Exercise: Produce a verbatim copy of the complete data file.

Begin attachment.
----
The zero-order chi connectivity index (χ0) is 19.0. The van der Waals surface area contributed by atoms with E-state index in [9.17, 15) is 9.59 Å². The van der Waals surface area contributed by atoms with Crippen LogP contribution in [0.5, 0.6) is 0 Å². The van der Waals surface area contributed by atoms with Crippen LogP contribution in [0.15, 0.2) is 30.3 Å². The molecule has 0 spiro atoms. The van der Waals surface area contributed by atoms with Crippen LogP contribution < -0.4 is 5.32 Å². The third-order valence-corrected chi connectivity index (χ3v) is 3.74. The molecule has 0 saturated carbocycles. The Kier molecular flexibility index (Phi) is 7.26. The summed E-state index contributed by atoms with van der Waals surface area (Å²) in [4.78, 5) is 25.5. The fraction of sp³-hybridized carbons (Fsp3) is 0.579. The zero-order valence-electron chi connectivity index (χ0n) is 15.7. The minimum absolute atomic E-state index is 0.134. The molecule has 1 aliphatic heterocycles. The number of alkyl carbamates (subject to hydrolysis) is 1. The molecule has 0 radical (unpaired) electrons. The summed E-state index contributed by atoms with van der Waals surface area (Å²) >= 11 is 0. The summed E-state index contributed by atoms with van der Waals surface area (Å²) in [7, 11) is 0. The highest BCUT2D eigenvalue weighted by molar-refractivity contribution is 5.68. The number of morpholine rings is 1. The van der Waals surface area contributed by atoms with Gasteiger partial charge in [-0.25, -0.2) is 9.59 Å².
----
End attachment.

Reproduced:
The zero-order chi connectivity index (χ0) is 19.0. The van der Waals surface area contributed by atoms with E-state index in [9.17, 15) is 9.59 Å². The van der Waals surface area contributed by atoms with Crippen LogP contribution in [0.5, 0.6) is 0 Å². The van der Waals surface area contributed by atoms with Crippen LogP contribution in [0.15, 0.2) is 30.3 Å². The molecule has 0 spiro atoms. The van der Waals surface area contributed by atoms with Crippen LogP contribution < -0.4 is 5.32 Å². The third-order valence-corrected chi connectivity index (χ3v) is 3.74. The molecule has 0 saturated carbocycles. The Kier molecular flexibility index (Phi) is 7.26. The summed E-state index contributed by atoms with van der Waals surface area (Å²) in [4.78, 5) is 25.5. The fraction of sp³-hybridized carbons (Fsp3) is 0.579. The zero-order valence-electron chi connectivity index (χ0n) is 15.7. The minimum absolute atomic E-state index is 0.134. The molecule has 1 aliphatic heterocycles. The number of alkyl carbamates (subject to hydrolysis) is 1. The molecule has 0 radical (unpaired) electrons. The summed E-state index contributed by atoms with van der Waals surface area (Å²) >= 11 is 0. The summed E-state index contributed by atoms with van der Waals surface area (Å²) in [7, 11) is 0. The highest BCUT2D eigenvalue weighted by molar-refractivity contribution is 5.68. The number of morpholine rings is 1. The van der Waals surface area contributed by atoms with Gasteiger partial charge in [-0.25, -0.2) is 9.59 Å².